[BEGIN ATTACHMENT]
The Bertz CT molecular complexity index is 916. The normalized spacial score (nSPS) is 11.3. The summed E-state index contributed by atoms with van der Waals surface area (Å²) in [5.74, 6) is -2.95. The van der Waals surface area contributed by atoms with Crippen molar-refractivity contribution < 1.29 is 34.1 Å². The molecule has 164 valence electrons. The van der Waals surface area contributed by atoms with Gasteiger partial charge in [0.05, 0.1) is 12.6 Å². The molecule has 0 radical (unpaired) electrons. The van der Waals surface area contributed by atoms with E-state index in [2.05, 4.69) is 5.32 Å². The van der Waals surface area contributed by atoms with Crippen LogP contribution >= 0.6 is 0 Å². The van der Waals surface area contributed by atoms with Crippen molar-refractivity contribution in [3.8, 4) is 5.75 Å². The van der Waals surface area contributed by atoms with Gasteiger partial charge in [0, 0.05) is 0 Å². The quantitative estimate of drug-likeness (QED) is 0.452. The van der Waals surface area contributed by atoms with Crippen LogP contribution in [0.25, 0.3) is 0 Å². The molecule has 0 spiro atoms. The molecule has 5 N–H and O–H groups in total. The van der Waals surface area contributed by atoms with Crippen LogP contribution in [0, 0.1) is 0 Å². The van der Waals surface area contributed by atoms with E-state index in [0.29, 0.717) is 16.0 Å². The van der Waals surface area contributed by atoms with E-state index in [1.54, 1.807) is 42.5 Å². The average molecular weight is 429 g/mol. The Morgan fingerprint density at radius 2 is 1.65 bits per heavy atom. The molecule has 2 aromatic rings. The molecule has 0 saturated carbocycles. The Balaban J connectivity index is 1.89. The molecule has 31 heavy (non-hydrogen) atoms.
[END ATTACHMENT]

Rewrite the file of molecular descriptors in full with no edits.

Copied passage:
The Bertz CT molecular complexity index is 916. The normalized spacial score (nSPS) is 11.3. The summed E-state index contributed by atoms with van der Waals surface area (Å²) in [5.74, 6) is -2.95. The van der Waals surface area contributed by atoms with Crippen molar-refractivity contribution < 1.29 is 34.1 Å². The molecule has 164 valence electrons. The van der Waals surface area contributed by atoms with Gasteiger partial charge in [0.05, 0.1) is 12.6 Å². The molecule has 0 radical (unpaired) electrons. The van der Waals surface area contributed by atoms with E-state index in [2.05, 4.69) is 5.32 Å². The van der Waals surface area contributed by atoms with Crippen LogP contribution >= 0.6 is 0 Å². The van der Waals surface area contributed by atoms with Crippen molar-refractivity contribution in [3.8, 4) is 5.75 Å². The van der Waals surface area contributed by atoms with Gasteiger partial charge in [0, 0.05) is 0 Å². The quantitative estimate of drug-likeness (QED) is 0.452. The van der Waals surface area contributed by atoms with Crippen LogP contribution in [0.25, 0.3) is 0 Å². The molecule has 0 spiro atoms. The molecule has 5 N–H and O–H groups in total. The van der Waals surface area contributed by atoms with Crippen LogP contribution in [0, 0.1) is 0 Å². The van der Waals surface area contributed by atoms with E-state index in [0.29, 0.717) is 16.0 Å². The van der Waals surface area contributed by atoms with E-state index in [1.54, 1.807) is 42.5 Å². The average molecular weight is 429 g/mol. The Morgan fingerprint density at radius 2 is 1.65 bits per heavy atom. The molecule has 2 aromatic rings. The molecule has 0 saturated carbocycles. The Balaban J connectivity index is 1.89. The molecule has 31 heavy (non-hydrogen) atoms.